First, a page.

Robert H. Stavin
[A World in a Drop of Water presents] a coy presentation of oversimplified, erroneous concepts together with superficial presentations of complex material insufficiently explained…. For example, the Silversteins say that algae "drink in the energy of the sunlight and make their own food"; that plant spores "'sleep' until good weather comes again"; that rotifers "can stay asleep this way for years"; that "most hydras give birth to young by a process called budding." Plants do not drink or sleep; they absorb or are inactive—both concepts within the grasp of students at this age level. "Give birth" implies sexual reproduction, while budding is an asexual process. Later, the authors mention conjugation of Paramecium and Spirogyra without developing the genetic reasons for this conjugation; they also state that water is carried out of the flatworm's body without elaborating on the significance of this process in the vital maintenance of water balance in the organism. The concepts of conjugation and water passage are fairly sophisticated for this age level, and, if introduced at all, require more thorough explanation…. [Adults] can make discriminating use of the text for a science-oriented read-aloud, but there are too many inaccuracies and misleading statements to suggest this as a reliable purchase for older independent readers.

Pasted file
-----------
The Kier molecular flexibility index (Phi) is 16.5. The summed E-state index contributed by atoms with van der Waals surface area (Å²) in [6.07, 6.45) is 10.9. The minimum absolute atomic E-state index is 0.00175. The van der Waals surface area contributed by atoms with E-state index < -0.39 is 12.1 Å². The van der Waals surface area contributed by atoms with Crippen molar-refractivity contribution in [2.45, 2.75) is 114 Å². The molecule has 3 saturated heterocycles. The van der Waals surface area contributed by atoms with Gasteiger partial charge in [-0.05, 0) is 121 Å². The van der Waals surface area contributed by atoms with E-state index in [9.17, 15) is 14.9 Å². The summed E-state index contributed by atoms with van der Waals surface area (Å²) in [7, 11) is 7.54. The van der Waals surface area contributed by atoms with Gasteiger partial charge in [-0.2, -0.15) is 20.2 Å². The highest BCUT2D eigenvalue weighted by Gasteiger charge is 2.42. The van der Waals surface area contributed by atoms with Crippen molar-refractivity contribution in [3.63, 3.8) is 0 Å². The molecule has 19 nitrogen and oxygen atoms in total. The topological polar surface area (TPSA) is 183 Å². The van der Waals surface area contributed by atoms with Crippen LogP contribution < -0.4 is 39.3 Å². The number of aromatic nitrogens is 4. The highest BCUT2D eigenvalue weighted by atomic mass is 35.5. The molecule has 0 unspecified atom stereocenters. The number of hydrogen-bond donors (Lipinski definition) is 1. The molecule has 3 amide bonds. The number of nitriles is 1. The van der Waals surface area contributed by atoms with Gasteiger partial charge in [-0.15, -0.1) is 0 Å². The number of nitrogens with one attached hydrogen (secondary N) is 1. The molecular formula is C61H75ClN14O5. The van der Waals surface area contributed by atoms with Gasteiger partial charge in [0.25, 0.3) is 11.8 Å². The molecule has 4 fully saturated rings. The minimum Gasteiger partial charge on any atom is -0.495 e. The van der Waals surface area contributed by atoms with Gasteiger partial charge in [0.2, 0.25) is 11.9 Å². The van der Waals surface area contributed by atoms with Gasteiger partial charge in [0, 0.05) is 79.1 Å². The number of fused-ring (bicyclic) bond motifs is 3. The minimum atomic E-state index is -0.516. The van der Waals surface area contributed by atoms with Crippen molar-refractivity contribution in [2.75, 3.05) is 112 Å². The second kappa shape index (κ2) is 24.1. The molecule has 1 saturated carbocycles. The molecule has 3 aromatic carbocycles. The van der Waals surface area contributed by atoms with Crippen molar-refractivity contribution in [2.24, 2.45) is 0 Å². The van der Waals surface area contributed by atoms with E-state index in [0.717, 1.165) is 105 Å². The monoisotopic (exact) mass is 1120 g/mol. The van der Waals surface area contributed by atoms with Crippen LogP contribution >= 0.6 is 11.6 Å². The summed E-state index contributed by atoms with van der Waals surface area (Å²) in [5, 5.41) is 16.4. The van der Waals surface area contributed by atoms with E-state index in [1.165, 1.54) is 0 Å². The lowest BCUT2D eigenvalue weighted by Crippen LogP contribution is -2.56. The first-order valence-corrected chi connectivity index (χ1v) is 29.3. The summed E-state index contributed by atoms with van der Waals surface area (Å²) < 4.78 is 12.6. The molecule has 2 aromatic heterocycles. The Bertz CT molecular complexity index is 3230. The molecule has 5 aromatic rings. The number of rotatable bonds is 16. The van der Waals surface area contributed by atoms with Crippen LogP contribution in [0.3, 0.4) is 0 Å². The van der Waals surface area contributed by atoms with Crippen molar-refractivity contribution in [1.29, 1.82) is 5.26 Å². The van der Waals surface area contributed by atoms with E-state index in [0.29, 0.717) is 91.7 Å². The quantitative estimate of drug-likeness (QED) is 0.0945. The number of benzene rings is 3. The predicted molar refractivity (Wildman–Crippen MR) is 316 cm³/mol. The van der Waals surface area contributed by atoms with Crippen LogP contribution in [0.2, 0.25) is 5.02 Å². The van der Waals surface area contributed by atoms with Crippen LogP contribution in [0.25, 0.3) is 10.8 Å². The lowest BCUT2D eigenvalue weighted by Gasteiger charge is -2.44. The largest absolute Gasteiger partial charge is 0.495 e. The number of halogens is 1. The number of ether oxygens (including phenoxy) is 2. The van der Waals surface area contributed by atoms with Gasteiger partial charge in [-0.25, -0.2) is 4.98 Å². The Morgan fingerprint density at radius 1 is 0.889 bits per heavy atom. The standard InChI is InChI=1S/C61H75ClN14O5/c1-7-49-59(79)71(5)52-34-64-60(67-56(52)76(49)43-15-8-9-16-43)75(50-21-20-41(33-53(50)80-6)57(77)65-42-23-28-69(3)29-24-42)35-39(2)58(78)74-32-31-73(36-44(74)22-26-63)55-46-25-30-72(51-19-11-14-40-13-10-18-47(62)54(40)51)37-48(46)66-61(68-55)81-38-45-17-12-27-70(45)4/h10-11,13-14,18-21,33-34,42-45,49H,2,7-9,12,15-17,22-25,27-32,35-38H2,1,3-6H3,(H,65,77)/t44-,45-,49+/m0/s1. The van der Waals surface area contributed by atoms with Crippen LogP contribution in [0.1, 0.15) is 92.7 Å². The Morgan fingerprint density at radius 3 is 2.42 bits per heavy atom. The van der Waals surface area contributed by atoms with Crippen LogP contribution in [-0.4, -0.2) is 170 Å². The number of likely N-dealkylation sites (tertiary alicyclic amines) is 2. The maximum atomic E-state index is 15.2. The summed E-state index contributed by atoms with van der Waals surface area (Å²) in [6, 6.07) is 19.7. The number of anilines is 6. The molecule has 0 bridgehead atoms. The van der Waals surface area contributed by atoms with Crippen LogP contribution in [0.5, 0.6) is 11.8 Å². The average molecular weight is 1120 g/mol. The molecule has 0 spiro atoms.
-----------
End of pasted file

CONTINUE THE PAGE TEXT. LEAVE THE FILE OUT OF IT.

Robert H. Stavin, "The Book Review: 'A World in a Drop of Water'," in School Library Journal, an appendix to Library Journal (reprinted from the March, 1969 issue of School Library Journal, published by R. R. Bowker Co./A Xerox Corporation; copyright © 1969), Vol. 15, No. 7, March, 1969, p. 156.